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Thailand’s Government Clears the Path for Scripless and Tokenized Securities

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BANGKOK – The National Legislative Assembly in Thailand has approved the issuance of scripless and tokenized securities through blockchain technology.

An amendment to the Securities and Exchange Act received the endorsement of the National Legislative Assembly on Feb 8, paving the way for scripless securities issuance and tokenised securities via blockchain technology.

Once the amended act is effective, the capital market could see securities such as stocks and bonds being issued and traded via blockchain in the future.

The Securities and Exchange Commission (SEC) will further issue relevant rules, and the tokenisation platform could soon seek a securities depository licence under the act.

The implementation of the tokenisation platform is expected to become effective this year, said SEC deputy secretary-general Tipsuda Thavaramara.

The SEC has amended the act to serve the tokenisation platform in the future and will build up the digital asset ecosystem, Mrs Tipsuda said.

The regulator also aims to unlock some traditional operating systems to increase market efficiency, she said.

The SEC will allow businesses operating depository of securities and digital tokens to apply for depository licences.

The act previously allowed Thailand Securities Depository Co Ltd, a subsidiary of the Stock Exchange of Thailand, to be the sole company for scripless securities depository to serve the SET’s securities trading operation.

The SEC has also amended the act on scripless issuance of securities and digital tokens for the primary market.

For instance, sales of subscriptions for initial public offerings, initial coin offerings and security token offerings (STOs) in the primary market will be based on scripless issuance.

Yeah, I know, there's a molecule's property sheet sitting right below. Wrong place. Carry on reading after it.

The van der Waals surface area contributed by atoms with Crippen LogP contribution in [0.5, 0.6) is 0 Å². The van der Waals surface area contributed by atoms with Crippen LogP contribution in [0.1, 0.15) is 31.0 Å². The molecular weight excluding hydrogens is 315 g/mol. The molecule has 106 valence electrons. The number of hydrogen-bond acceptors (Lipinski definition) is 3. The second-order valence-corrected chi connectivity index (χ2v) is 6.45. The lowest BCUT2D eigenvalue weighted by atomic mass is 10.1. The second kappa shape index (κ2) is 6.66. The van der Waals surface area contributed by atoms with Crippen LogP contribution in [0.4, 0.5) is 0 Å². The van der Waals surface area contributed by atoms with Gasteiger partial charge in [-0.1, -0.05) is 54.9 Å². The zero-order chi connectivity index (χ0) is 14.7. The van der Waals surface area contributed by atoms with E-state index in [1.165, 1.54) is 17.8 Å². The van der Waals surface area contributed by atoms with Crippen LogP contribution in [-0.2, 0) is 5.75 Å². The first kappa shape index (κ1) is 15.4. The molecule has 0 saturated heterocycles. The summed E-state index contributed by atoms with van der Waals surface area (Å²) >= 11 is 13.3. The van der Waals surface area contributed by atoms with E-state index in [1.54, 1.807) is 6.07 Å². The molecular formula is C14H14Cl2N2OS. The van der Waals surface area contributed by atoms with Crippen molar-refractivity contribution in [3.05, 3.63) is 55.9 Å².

The secondary market has already adopted scripless securities issuance.

Pariya Techamuanvivit, director of corporate communication department at the SEC, said it’s possible to launch an STO, a type of blockchain-driven financial security that gives investors some rights to the company, under Thai securities law.

The SEC can provide legal clarity on whether securities can be issued in the form of digital tokens.

Whether an STO is regulated under the Securities and Exchange Act or the digital asset royal decree, this will depend on features of rights and obligations associated with that token, Mr Pariya said.

According to the royal decree, if features of a financial instrument fall under the definition of securities under the act, such as stocks, bonds or mutual fund units, such instrument would be regulated under the act even if it is in the form of a digital token.

For example, a token that grants its holders similar rights to stocks, such as a right to share profits, receive dividends and vote, will still be deemed securities under the act.

Likewise, a token whose issuer is obliged to pay token holders interest and repay principal would be deemed a debt instrument under the act, regardless of its tokenised form and whether such token is issued on blockchain.

For the licensed digital asset exchanges, brokers, dealers or recognised ICO portal, they must apply for a relevant licence if they want to provide STO-related services, Mr Pariya said.

By Steve Kaaru